A lot of interesting things have happened while sitting in the bathroom potty training children, or simply helping an older child who was afraid of the dark and scary closets. As a mom of many children, there have even been times I've had to do "school" in the bathroom with one of the children simply because I could not leave a child getting accustomed to a new activity.
One of my most embarrassing home school moments happened while one of the little ones was getting potty trained. Ashley was struggling with a math concept, which for me was inconceivable. It was such a simple concept, especially for someone like me who had almost 30 years experience experimenting with the concept. But for Ashley, the comprehension was just not there.
I'm not sure if I was more frustrated with the child who stood up and promptly wet the carpet in the bathroom, or with Ashley who just couldn't get it no matter how many times I explained. Something horrible came over me and in a fit of frustration I broke Ashley's pencil. It was terrible and I felt really bad about it later. I learned that perhaps it's sometimes best to let a child stew on a problem for a day or so in order that Mom doesn't get so frustrated.
I've recently enjoyed a lot of "educational" moments in the bathroom with our youngest son. For some reason he has become afraid of the bathroom after dark. This is often the time when he needs to "sit a spell." I have become his favorite protector of whatever lurks behind closet doors and out bathroom windows.
Perhaps at his advanced age, (he's four and a half now) he might be a bit embarrassed that his mom is sitting in the bathroom with him. He has me sit in the bathtub, so I can't look at him. And then he begins talking to me. I just had a thought, perhaps he's simply figured out a way to get some good one-on-one time with Mom? I'm sure that's not it. The most recent time of sitting came right in the middle of a game of Scrabble with four of my younger children. We were all a bit anxious to get back to the game, except Bryan who had me all to himself.
John came to the door knocking impatiently asking, "How much longer?"
I told him just another minute or so.
Bryan then said, "Mom, how long is a minute?" I told him it was 60 seconds. His eyes got big as he said, "Oh, I can't count that high!"
I then asked if he could count to six. He answered with a gleam in his eye that of course he could count to six. Don't ask me how I saw his eyes while sitting in the bathtub, but I did. I then asked, knowing the answer, if he can count to ten. Again, he said, "Of course!" Seizing the moment with my four year old I explained that 60 seconds was the same as counting to six, 10 times. He was excited about this concept and began counting to six, 10 times. With a triumphant shout, he shouted the last six!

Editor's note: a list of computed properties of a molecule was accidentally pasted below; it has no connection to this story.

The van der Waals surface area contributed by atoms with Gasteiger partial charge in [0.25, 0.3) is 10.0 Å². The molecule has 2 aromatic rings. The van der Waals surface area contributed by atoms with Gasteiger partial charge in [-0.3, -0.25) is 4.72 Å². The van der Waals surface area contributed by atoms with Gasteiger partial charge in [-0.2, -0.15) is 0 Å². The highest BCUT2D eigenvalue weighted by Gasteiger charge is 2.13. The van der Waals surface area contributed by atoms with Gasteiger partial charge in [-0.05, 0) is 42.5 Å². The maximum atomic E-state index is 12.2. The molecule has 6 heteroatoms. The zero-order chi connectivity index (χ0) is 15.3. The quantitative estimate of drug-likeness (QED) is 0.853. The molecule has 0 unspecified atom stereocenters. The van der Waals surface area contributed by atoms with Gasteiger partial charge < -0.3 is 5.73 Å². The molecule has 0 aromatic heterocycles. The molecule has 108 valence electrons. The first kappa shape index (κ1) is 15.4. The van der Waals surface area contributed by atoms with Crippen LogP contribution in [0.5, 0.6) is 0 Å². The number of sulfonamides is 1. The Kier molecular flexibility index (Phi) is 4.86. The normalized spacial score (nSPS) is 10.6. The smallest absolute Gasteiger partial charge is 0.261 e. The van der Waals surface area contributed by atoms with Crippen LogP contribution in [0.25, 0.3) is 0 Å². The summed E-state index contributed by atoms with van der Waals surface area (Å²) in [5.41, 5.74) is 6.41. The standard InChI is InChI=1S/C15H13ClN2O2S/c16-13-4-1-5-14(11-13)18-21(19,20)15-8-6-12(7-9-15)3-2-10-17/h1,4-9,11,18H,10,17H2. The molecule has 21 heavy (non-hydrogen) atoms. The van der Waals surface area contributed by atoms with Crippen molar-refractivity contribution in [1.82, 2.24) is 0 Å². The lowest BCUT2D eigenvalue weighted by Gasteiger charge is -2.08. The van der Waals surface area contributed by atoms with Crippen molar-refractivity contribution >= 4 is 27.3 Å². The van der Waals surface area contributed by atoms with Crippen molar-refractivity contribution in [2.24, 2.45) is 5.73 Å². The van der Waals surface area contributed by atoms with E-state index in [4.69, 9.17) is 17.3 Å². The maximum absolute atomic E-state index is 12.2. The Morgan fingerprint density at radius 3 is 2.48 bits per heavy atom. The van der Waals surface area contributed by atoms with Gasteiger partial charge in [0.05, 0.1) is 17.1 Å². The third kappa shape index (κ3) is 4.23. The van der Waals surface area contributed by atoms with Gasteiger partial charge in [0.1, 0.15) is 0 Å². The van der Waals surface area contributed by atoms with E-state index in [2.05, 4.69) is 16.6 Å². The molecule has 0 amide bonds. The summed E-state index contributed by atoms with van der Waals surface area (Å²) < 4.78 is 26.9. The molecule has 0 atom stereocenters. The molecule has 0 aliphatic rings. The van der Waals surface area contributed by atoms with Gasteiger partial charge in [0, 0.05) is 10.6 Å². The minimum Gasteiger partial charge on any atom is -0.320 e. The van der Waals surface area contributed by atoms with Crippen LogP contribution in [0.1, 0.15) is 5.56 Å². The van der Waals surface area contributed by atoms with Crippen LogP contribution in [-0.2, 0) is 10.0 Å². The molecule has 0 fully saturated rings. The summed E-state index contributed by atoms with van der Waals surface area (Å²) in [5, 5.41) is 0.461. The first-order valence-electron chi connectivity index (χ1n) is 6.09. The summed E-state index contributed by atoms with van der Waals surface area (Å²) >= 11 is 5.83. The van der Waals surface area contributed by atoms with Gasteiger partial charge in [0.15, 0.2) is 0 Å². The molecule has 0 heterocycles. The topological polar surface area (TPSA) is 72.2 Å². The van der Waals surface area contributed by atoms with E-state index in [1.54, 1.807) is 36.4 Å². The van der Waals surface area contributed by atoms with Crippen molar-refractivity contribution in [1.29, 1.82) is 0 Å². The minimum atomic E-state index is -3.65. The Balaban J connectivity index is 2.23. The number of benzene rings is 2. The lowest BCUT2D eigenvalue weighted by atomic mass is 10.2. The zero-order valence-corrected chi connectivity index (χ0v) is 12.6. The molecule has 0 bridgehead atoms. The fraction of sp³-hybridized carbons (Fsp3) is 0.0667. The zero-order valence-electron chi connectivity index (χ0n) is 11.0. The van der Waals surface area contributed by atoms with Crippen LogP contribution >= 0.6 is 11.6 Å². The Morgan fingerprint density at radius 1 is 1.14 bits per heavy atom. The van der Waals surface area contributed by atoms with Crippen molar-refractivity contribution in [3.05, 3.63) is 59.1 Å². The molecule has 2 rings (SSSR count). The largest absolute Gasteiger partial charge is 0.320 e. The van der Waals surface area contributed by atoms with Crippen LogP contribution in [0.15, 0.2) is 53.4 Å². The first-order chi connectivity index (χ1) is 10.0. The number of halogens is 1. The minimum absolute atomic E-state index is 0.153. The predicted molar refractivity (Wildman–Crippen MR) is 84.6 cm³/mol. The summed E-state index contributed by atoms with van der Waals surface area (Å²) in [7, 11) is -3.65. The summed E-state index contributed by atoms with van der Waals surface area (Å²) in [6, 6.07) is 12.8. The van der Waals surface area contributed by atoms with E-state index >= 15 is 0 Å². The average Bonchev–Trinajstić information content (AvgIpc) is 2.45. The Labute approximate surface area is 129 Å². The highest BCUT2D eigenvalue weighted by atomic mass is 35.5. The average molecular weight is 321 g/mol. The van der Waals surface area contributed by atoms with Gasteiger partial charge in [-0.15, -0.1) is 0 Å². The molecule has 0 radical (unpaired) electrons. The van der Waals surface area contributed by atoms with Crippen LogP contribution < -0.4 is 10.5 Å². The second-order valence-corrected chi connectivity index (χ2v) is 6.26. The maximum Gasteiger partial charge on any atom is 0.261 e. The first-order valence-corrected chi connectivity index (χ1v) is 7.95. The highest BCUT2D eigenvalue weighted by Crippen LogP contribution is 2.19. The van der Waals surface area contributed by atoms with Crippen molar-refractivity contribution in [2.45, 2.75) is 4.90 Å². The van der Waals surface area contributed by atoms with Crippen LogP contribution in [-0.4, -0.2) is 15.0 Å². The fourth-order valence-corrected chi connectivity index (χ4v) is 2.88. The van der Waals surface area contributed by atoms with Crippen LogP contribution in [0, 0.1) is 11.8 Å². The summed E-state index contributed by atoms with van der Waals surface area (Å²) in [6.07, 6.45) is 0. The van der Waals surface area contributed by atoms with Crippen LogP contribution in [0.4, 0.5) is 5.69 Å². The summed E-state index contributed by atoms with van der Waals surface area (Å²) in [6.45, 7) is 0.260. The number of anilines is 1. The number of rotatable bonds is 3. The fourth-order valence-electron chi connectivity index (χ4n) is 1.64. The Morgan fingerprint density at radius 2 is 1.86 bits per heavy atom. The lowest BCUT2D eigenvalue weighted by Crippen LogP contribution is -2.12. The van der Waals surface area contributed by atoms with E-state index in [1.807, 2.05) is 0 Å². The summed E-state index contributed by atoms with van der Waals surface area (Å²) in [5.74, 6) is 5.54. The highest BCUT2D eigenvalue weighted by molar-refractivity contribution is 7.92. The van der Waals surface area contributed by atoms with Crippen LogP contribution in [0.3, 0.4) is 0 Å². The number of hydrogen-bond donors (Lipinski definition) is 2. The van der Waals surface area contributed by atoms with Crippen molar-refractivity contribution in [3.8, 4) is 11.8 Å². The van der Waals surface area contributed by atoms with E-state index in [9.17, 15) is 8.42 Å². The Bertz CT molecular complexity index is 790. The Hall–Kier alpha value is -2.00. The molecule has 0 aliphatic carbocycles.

Outside the door, I could hear John say, "I don't see why he's scared, I mean, it's only a matter of a monster jumping out of the closet."
I vowed to have a talk with John as soon as I was finished with Bryan.
Even David grew restless waiting for me to come finish the game. He came into the bathroom, asking Bryan if he wanted him to check the contents of the closet for any monsters so I could get back to the game. David then climbed into the closet and promptly pretended to get sucked into the closet. I vowed to talk to him when I finished with Bryan too. It's no wonder the poor kid is now afraid to be in a bathroom alone.
After laughing at David, Bryan became a bit worried that there was still a monster in the closet. I tried to ease his mind by once again turning the conversation to math.
Bryan is never one to pass up a challenge so I asked him how high he could count. He said to me, "Well, I'm not sure, let's see."
He began to count quickly, skipping 16, but not really noticing. He continued counting. I became quite impressed. I really didn't know he could count so well. He got to the number 56 then stopped.
I said to him, "go on."
He replied by saying, "That's how far I can count, to 56!"
He then jumped off the toilet with a triumphant spring.
Sometimes you have to seize the moment with your children. Who would have ever thought of math in the bathroom? I wonder if Einstein's mother taught him this way?
Listen to Terri's weekly broadcast for home schoolers at www.thepathhome.com.
In addition to devoting herself to her husband and the eight children she home schools, Terri also enjoys writing and speaking to offer encouragement to women in an effervescent, humorous way. Visit her Website at www.ignitethefire.com or e-mail her at firstname.lastname@example.org.